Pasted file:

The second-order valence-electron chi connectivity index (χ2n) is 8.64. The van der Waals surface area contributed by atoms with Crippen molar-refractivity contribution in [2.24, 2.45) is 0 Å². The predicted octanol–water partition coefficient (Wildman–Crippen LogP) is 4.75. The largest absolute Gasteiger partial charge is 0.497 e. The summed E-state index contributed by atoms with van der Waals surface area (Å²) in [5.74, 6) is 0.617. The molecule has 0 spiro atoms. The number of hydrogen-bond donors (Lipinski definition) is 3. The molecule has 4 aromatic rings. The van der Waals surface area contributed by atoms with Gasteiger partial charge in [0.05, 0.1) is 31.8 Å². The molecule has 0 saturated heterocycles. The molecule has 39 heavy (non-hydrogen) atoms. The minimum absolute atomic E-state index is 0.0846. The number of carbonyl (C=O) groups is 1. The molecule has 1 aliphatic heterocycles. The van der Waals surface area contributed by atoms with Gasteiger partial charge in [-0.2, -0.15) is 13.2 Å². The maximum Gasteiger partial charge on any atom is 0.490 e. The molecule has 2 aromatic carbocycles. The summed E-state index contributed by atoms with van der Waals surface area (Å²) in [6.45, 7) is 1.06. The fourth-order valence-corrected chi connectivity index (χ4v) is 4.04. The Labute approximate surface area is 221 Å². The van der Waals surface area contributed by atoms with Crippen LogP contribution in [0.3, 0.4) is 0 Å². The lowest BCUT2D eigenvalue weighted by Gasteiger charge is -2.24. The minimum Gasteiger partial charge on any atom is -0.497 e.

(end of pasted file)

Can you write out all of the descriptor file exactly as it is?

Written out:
The second-order valence-electron chi connectivity index (χ2n) is 8.64. The van der Waals surface area contributed by atoms with Crippen molar-refractivity contribution in [2.24, 2.45) is 0 Å². The predicted octanol–water partition coefficient (Wildman–Crippen LogP) is 4.75. The largest absolute Gasteiger partial charge is 0.497 e. The summed E-state index contributed by atoms with van der Waals surface area (Å²) in [5.74, 6) is 0.617. The molecule has 0 spiro atoms. The number of hydrogen-bond donors (Lipinski definition) is 3. The molecule has 4 aromatic rings. The van der Waals surface area contributed by atoms with Gasteiger partial charge in [0.05, 0.1) is 31.8 Å². The molecule has 0 saturated heterocycles. The molecule has 39 heavy (non-hydrogen) atoms. The minimum absolute atomic E-state index is 0.0846. The number of carbonyl (C=O) groups is 1. The molecule has 1 aliphatic heterocycles. The van der Waals surface area contributed by atoms with Gasteiger partial charge in [-0.2, -0.15) is 13.2 Å². The maximum Gasteiger partial charge on any atom is 0.490 e. The molecule has 2 aromatic carbocycles. The summed E-state index contributed by atoms with van der Waals surface area (Å²) in [6.45, 7) is 1.06. The fourth-order valence-corrected chi connectivity index (χ4v) is 4.04. The Labute approximate surface area is 221 Å². The van der Waals surface area contributed by atoms with Crippen LogP contribution in [0.3, 0.4) is 0 Å². The lowest BCUT2D eigenvalue weighted by Gasteiger charge is -2.24. The minimum Gasteiger partial charge on any atom is -0.497 e.